My students, like all students in the west, live in cities without a subway system so I run this video of a subway train crossing a bridge to start the lesson. I ask them a to write responses to at least one of the general and one of the mathematical questions (below) in their journal.
1. Do you think you'd like riding on a subway? Why or why not?
2. Why do some cities have subways (New York, Boston, Washington, D.C.) and others (Phoenix, Miami, San Diego) don't?
3. What is the purpose of a subway?
1. Do you think travelling by subway from, for example, home to a movie theater, is faster or slower than going by car? Why?
2. Do you think walking in the city is ever faster than taking a subway?
3. How many miles per hour (what speed) do you think cars drive in our town/city? On the highway? What do you think the maximum speed of a subway might be?
There are two types of problems students will work on today, problems with elapsed time and story problems that involve multiplication, division, addition or subtraction.
If you would like to create your own problems, this interactive map makes it easy to zoom in on certain areas and stations, or use can project or print this (Metro Map (color) or this Metro Map (b&w). I prefer to have students involved in the problem creation, so this is the way I do it: I have one student pick a starting station, for example, Foggy Botton on the red line. I have another student pick and ending station, for example, Woodley Park/ Zoo, which is also on the red line. I go into the trip planner, but don't project it, as it gives the "answer". I tell them when the next train arrives and give them the total trip time. They need to calculate the end time.
Then we work through the second step, which has to do with whether or not the elapsed time is enough for certain events to occur. I create these problems on my own based on basic math facts. Examples:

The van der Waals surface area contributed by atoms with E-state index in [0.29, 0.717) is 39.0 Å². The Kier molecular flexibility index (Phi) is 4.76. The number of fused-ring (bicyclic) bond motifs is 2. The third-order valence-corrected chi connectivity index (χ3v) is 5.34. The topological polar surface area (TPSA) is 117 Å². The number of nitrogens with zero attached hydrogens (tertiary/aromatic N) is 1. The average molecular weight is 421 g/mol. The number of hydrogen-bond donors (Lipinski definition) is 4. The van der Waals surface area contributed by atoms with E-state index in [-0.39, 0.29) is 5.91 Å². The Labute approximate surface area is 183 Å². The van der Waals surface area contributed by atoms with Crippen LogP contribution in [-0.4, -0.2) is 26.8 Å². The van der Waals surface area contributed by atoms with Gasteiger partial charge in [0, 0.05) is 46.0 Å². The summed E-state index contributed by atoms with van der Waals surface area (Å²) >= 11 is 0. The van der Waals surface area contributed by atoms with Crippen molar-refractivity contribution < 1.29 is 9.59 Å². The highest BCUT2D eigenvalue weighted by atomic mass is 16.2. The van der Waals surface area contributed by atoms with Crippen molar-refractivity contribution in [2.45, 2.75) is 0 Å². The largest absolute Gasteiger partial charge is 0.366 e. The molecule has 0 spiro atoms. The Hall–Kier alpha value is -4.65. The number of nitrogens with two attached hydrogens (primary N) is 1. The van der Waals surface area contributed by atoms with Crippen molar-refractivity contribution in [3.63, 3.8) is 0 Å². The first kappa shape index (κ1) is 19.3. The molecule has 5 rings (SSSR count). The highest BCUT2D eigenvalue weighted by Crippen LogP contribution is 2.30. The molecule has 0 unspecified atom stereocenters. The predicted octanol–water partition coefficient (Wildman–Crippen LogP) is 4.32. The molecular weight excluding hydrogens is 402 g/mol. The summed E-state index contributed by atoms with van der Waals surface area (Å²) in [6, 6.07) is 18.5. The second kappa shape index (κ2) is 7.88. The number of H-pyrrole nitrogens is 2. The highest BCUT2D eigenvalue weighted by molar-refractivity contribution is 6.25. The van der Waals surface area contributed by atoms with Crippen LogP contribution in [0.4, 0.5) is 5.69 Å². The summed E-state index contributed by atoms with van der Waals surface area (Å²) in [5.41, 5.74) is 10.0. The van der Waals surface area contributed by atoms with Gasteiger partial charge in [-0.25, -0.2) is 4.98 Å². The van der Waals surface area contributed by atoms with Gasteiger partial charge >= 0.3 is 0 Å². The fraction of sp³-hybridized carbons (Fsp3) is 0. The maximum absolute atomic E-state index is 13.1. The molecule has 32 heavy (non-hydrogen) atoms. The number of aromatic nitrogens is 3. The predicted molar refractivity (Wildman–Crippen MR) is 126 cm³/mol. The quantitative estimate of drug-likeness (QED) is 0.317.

If Rene can do 30 jumping jacks in one minute, how many can he do on his ride from ------ to ------. (If the subway car is empty! Otherwise that would really bother the other riders.)
Claudia writes on paragraph of her story every 8 minutes. How many paragraphs will she write on her trip from --------- to ------------.
If you'd like to go through some prepared examples, here are a few in this Guided Practice Metro Math.
Note: Some of the subway trips have a transfer. In this case, the students need to add in the time of both legs of the trip AND the time between trips that is spent waiting in the Metro station.
The word problems in the Metro Math Independent Practice require flexible, multi-step thinking on top of the computational skills. One area to watch for in particular in these multi-step problems is confusion over how to apply division. Some students are habituated to completing the calculation (for example, 3 x 5 = 15) and assuming that they are done. That's one of the many points of word stories such as these. They are not done until all components of the question have been answered. My role in this part of the lesson is to circulate and confer with students, asking them questions at their level to push their thinking further.
I ask students to share, with a partner, something about this lesson that they had a breakthrough with (e.g., didn't understand initially but persisted and understand now), something with which they are still struggling, or something they would do differently if they were teaching the lesson.